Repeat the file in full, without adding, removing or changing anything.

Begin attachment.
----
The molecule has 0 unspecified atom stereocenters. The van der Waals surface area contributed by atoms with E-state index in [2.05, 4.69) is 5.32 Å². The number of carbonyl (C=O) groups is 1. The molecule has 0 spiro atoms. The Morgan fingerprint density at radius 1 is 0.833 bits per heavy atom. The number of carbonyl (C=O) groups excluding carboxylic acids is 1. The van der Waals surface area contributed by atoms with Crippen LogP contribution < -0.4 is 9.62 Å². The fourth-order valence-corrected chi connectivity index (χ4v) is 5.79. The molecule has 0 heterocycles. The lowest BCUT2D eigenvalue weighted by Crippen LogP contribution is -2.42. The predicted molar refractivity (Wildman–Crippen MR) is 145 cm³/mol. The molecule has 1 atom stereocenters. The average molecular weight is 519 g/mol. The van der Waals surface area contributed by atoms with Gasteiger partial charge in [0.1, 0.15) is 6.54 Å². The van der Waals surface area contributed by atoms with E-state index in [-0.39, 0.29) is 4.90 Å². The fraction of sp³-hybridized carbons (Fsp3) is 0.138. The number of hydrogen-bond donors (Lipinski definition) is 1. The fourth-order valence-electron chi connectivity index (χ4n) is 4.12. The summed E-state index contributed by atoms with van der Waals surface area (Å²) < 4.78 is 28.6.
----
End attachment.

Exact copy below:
The molecule has 0 unspecified atom stereocenters. The van der Waals surface area contributed by atoms with E-state index in [2.05, 4.69) is 5.32 Å². The number of carbonyl (C=O) groups is 1. The molecule has 0 spiro atoms. The Morgan fingerprint density at radius 1 is 0.833 bits per heavy atom. The number of carbonyl (C=O) groups excluding carboxylic acids is 1. The van der Waals surface area contributed by atoms with Crippen LogP contribution < -0.4 is 9.62 Å². The fourth-order valence-corrected chi connectivity index (χ4v) is 5.79. The molecule has 0 heterocycles. The lowest BCUT2D eigenvalue weighted by Crippen LogP contribution is -2.42. The predicted molar refractivity (Wildman–Crippen MR) is 145 cm³/mol. The molecule has 1 atom stereocenters. The average molecular weight is 519 g/mol. The van der Waals surface area contributed by atoms with Gasteiger partial charge in [0.1, 0.15) is 6.54 Å². The van der Waals surface area contributed by atoms with E-state index in [-0.39, 0.29) is 4.90 Å². The fraction of sp³-hybridized carbons (Fsp3) is 0.138. The number of hydrogen-bond donors (Lipinski definition) is 1. The fourth-order valence-electron chi connectivity index (χ4n) is 4.12. The summed E-state index contributed by atoms with van der Waals surface area (Å²) < 4.78 is 28.6.